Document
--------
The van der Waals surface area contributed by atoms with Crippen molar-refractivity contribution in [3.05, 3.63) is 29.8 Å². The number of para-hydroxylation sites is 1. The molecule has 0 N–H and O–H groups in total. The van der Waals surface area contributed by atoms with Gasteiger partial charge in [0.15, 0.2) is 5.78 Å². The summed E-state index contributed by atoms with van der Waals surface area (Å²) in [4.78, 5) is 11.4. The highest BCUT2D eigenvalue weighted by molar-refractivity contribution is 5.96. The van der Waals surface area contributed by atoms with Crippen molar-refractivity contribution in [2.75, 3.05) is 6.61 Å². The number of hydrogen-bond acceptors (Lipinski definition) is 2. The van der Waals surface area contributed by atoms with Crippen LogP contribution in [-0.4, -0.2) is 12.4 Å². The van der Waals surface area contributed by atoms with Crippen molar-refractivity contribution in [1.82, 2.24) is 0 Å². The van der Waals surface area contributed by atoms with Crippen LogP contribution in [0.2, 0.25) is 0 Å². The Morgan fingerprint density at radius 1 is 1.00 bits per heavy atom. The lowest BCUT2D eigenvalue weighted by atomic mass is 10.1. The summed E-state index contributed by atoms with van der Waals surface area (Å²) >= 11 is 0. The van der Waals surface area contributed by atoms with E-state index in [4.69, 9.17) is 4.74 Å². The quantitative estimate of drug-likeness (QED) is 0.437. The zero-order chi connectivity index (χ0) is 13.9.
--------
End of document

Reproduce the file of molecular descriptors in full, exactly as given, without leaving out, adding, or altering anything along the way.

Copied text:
The van der Waals surface area contributed by atoms with Crippen molar-refractivity contribution in [3.05, 3.63) is 29.8 Å². The number of para-hydroxylation sites is 1. The molecule has 0 N–H and O–H groups in total. The van der Waals surface area contributed by atoms with Gasteiger partial charge in [0.15, 0.2) is 5.78 Å². The summed E-state index contributed by atoms with van der Waals surface area (Å²) in [4.78, 5) is 11.4. The highest BCUT2D eigenvalue weighted by molar-refractivity contribution is 5.96. The van der Waals surface area contributed by atoms with Crippen molar-refractivity contribution in [2.75, 3.05) is 6.61 Å². The number of hydrogen-bond acceptors (Lipinski definition) is 2. The van der Waals surface area contributed by atoms with Crippen LogP contribution in [-0.4, -0.2) is 12.4 Å². The van der Waals surface area contributed by atoms with Crippen molar-refractivity contribution in [1.82, 2.24) is 0 Å². The van der Waals surface area contributed by atoms with Crippen LogP contribution in [0.2, 0.25) is 0 Å². The Morgan fingerprint density at radius 1 is 1.00 bits per heavy atom. The lowest BCUT2D eigenvalue weighted by atomic mass is 10.1. The summed E-state index contributed by atoms with van der Waals surface area (Å²) >= 11 is 0. The van der Waals surface area contributed by atoms with E-state index in [4.69, 9.17) is 4.74 Å². The quantitative estimate of drug-likeness (QED) is 0.437. The zero-order chi connectivity index (χ0) is 13.9.